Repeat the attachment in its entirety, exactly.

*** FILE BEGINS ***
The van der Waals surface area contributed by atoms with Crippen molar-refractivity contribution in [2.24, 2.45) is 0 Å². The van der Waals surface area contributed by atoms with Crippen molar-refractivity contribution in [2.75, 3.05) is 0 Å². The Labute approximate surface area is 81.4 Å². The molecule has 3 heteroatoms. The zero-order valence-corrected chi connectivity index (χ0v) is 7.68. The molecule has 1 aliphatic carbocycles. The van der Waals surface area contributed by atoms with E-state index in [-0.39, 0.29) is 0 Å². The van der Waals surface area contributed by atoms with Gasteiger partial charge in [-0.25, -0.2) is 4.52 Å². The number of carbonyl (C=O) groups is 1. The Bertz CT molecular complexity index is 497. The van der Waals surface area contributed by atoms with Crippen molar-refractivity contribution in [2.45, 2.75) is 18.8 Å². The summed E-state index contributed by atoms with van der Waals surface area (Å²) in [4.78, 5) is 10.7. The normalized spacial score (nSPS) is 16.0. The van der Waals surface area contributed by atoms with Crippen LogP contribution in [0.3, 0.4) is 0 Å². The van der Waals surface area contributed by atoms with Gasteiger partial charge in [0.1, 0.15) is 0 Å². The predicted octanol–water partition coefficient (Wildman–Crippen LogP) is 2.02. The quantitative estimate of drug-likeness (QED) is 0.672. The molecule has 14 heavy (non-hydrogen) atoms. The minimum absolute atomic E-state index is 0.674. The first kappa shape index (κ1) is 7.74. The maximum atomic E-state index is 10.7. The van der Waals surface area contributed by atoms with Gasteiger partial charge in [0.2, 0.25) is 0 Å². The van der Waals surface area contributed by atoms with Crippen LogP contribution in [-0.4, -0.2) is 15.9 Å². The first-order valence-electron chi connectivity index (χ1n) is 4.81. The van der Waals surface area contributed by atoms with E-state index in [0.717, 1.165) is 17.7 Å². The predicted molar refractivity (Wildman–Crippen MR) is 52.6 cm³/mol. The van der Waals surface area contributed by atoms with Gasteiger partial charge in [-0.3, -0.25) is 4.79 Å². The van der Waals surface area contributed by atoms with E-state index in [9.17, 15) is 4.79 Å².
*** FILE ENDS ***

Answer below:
The van der Waals surface area contributed by atoms with Crippen molar-refractivity contribution in [2.24, 2.45) is 0 Å². The van der Waals surface area contributed by atoms with Crippen molar-refractivity contribution in [2.75, 3.05) is 0 Å². The Labute approximate surface area is 81.4 Å². The molecule has 3 heteroatoms. The zero-order valence-corrected chi connectivity index (χ0v) is 7.68. The molecule has 1 aliphatic carbocycles. The van der Waals surface area contributed by atoms with E-state index in [-0.39, 0.29) is 0 Å². The van der Waals surface area contributed by atoms with Gasteiger partial charge in [-0.25, -0.2) is 4.52 Å². The number of carbonyl (C=O) groups is 1. The Bertz CT molecular complexity index is 497. The van der Waals surface area contributed by atoms with Crippen molar-refractivity contribution in [2.45, 2.75) is 18.8 Å². The summed E-state index contributed by atoms with van der Waals surface area (Å²) in [4.78, 5) is 10.7. The normalized spacial score (nSPS) is 16.0. The van der Waals surface area contributed by atoms with Crippen LogP contribution in [0.3, 0.4) is 0 Å². The van der Waals surface area contributed by atoms with Gasteiger partial charge in [0.1, 0.15) is 0 Å². The predicted octanol–water partition coefficient (Wildman–Crippen LogP) is 2.02. The quantitative estimate of drug-likeness (QED) is 0.672. The molecule has 14 heavy (non-hydrogen) atoms. The minimum absolute atomic E-state index is 0.674. The first kappa shape index (κ1) is 7.74. The maximum atomic E-state index is 10.7. The van der Waals surface area contributed by atoms with Gasteiger partial charge in [0.2, 0.25) is 0 Å². The van der Waals surface area contributed by atoms with Crippen LogP contribution in [-0.4, -0.2) is 15.9 Å². The first-order valence-electron chi connectivity index (χ1n) is 4.81. The van der Waals surface area contributed by atoms with E-state index in [0.717, 1.165) is 17.7 Å². The predicted molar refractivity (Wildman–Crippen MR) is 52.6 cm³/mol. The van der Waals surface area contributed by atoms with Gasteiger partial charge in [-0.3, -0.25) is 4.79 Å². The van der Waals surface area contributed by atoms with E-state index in [9.17, 15) is 4.79 Å².